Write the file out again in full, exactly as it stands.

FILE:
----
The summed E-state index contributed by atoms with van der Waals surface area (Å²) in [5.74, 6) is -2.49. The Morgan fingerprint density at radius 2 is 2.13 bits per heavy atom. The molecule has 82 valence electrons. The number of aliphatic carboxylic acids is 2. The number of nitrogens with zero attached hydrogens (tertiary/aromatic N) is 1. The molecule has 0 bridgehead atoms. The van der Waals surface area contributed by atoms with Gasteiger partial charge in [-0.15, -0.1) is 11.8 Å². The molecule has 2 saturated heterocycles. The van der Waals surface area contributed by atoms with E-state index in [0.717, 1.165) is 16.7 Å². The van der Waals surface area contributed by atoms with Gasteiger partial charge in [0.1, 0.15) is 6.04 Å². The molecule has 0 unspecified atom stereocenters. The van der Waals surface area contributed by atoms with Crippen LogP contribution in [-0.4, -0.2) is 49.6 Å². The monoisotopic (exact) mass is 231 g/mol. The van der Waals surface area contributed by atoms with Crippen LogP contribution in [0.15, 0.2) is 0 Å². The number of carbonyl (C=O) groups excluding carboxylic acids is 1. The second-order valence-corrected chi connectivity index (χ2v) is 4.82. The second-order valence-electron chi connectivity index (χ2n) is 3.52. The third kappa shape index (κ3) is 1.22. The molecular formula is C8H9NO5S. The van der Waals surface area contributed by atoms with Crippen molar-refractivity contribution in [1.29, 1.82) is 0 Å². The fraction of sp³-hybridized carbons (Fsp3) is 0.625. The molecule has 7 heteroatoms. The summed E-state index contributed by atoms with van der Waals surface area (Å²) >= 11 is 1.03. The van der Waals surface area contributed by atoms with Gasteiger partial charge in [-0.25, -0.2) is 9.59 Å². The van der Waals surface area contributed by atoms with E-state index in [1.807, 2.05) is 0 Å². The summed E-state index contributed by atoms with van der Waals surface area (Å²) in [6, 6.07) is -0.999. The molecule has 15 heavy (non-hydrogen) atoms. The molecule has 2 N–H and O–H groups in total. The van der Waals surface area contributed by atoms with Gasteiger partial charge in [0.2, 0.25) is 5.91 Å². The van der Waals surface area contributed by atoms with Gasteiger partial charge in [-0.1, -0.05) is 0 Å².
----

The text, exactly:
The summed E-state index contributed by atoms with van der Waals surface area (Å²) in [5.74, 6) is -2.49. The Morgan fingerprint density at radius 2 is 2.13 bits per heavy atom. The molecule has 82 valence electrons. The number of aliphatic carboxylic acids is 2. The number of nitrogens with zero attached hydrogens (tertiary/aromatic N) is 1. The molecule has 0 bridgehead atoms. The van der Waals surface area contributed by atoms with Gasteiger partial charge in [-0.15, -0.1) is 11.8 Å². The molecule has 2 saturated heterocycles. The van der Waals surface area contributed by atoms with E-state index in [0.717, 1.165) is 16.7 Å². The van der Waals surface area contributed by atoms with Gasteiger partial charge in [0.1, 0.15) is 6.04 Å². The molecule has 0 unspecified atom stereocenters. The van der Waals surface area contributed by atoms with Crippen LogP contribution in [-0.4, -0.2) is 49.6 Å². The monoisotopic (exact) mass is 231 g/mol. The van der Waals surface area contributed by atoms with Crippen LogP contribution in [0.15, 0.2) is 0 Å². The number of carbonyl (C=O) groups excluding carboxylic acids is 1. The second-order valence-corrected chi connectivity index (χ2v) is 4.82. The second-order valence-electron chi connectivity index (χ2n) is 3.52. The third kappa shape index (κ3) is 1.22. The molecular formula is C8H9NO5S. The van der Waals surface area contributed by atoms with Crippen molar-refractivity contribution in [1.29, 1.82) is 0 Å². The fraction of sp³-hybridized carbons (Fsp3) is 0.625. The molecule has 7 heteroatoms. The summed E-state index contributed by atoms with van der Waals surface area (Å²) >= 11 is 1.03. The van der Waals surface area contributed by atoms with Gasteiger partial charge in [-0.25, -0.2) is 9.59 Å². The van der Waals surface area contributed by atoms with E-state index in [1.807, 2.05) is 0 Å². The summed E-state index contributed by atoms with van der Waals surface area (Å²) in [6, 6.07) is -0.999. The molecule has 15 heavy (non-hydrogen) atoms. The molecule has 2 N–H and O–H groups in total. The van der Waals surface area contributed by atoms with Gasteiger partial charge in [0.2, 0.25) is 5.91 Å². The van der Waals surface area contributed by atoms with Gasteiger partial charge in [-0.1, -0.05) is 0 Å².